The following sections will provide full examples for the two configuration files api.yml and web.yml, copy the content into the local files on your machine before deploying them.

»Define the backend service

The api.yml file contains the configuration for a deployment of the api service.

$ cat ./k8s_config/api.yml
apiVersion: apps/v1
kind: Deployment
metadata:
  name: api-deployment-v1
  labels:
    app: api-v1
spec:
  replicas: 1
  selector:
    matchLabels:
      app: api-v1
  template:
    metadata:
      labels:
        app: api-v1
      annotations:
        'consul.hashicorp.com/connect-inject': 'true'
    spec:
      containers:
        - name: api
          image: nicholasjackson/fake-service:v0.7.8
          ports:
            - containerPort: 9090
          env:
            - name: 'LISTEN_ADDR'
              value: '127.0.0.1:9090'
            - name: 'NAME'
              value: 'api-v1'
            - name: 'MESSAGE'
              value: 'Response from API v1'

»Define the frontend service

The web.yml file contains the configuration for a deployment of the web ui service.

$ cat ./k8s_config/web.yml
---
# Web frontend

apiVersion: apps/v1
kind: Deployment
metadata:
  name: web-deployment
  labels:
    app: web
spec:
  replicas: 1
  selector:
    matchLabels:
      app: web
  template:
    metadata:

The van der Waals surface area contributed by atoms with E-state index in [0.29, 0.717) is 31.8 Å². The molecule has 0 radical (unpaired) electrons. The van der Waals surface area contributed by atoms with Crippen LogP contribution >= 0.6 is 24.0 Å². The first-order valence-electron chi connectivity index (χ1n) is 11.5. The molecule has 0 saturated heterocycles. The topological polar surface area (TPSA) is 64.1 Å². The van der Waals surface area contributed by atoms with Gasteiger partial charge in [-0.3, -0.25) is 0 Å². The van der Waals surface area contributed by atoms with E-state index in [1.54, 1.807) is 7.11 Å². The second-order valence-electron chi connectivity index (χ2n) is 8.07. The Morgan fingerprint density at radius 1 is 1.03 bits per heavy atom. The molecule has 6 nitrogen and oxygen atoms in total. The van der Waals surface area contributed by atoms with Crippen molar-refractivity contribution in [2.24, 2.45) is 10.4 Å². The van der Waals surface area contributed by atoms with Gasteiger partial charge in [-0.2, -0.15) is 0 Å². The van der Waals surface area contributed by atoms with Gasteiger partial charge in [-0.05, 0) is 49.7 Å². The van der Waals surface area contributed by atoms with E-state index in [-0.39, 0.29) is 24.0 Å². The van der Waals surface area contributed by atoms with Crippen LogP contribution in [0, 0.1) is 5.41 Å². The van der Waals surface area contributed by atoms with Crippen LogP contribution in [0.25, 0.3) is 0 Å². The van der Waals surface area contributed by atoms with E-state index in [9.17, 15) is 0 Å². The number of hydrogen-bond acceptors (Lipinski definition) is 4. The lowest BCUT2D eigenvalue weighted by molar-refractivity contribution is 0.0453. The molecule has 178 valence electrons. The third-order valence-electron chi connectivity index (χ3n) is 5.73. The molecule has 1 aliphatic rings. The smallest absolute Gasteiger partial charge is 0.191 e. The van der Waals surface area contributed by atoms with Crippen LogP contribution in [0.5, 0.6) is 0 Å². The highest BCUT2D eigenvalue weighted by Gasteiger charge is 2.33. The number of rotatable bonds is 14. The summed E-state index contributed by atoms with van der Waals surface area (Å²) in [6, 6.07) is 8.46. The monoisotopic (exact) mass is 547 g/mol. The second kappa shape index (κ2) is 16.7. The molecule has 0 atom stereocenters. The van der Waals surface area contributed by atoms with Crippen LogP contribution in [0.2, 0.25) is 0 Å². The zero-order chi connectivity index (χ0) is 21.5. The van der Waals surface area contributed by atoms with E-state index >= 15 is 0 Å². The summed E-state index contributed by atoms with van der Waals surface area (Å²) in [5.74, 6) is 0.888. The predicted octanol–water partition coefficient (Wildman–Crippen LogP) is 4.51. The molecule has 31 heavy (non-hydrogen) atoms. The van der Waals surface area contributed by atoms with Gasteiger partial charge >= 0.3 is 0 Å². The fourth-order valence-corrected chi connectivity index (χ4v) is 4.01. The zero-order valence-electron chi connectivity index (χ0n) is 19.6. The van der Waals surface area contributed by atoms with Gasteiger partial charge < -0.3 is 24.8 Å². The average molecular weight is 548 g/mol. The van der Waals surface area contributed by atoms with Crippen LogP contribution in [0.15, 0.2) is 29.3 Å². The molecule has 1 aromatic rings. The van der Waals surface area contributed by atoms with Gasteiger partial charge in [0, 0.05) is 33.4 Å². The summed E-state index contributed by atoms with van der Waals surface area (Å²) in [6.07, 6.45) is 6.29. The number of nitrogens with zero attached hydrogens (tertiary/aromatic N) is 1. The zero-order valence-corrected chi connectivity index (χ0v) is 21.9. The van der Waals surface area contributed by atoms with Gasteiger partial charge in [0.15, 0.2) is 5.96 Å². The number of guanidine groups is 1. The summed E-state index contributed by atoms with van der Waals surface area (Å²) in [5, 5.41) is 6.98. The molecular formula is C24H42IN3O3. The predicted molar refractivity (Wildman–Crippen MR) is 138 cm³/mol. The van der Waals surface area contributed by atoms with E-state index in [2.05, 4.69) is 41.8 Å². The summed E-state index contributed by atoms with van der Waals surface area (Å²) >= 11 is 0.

labels:
        app: web
      annotations:
        'consul.hashicorp.com/connect-inject': 'true'
        'consul.hashicorp.com/connect-service-upstreams': 'api:9091'
    spec:
      containers:
        - name: web
          image: nicholasjackson/fake-service:v0.7.8
          ports:
            - containerPort: 9090
          env:
            - name: 'LISTEN_ADDR'
              value: '0.0.0.0:9090'
            - name: 'UPSTREAM_URIS'
              value: 'http://localhost:9091'
            - name: 'NAME'
              value: 'web'
            - name: 'MESSAGE'
              value: 'Hello World'

---
# Service to expose web frontend

apiVersion: v1
kind: Service
metadata:
  name: web
spec:
  selector:
    app: web
  ports:
    - name: http
      protocol: TCP
      port: 9090
      targetPort: 9090

»Understand the upstream concept

In this example, the web frontend service depends on the api backend service to operate properly. You can define this by stating that:

  • The web frontend service is downstream from the api service.
  • The api service is upstream from the web service.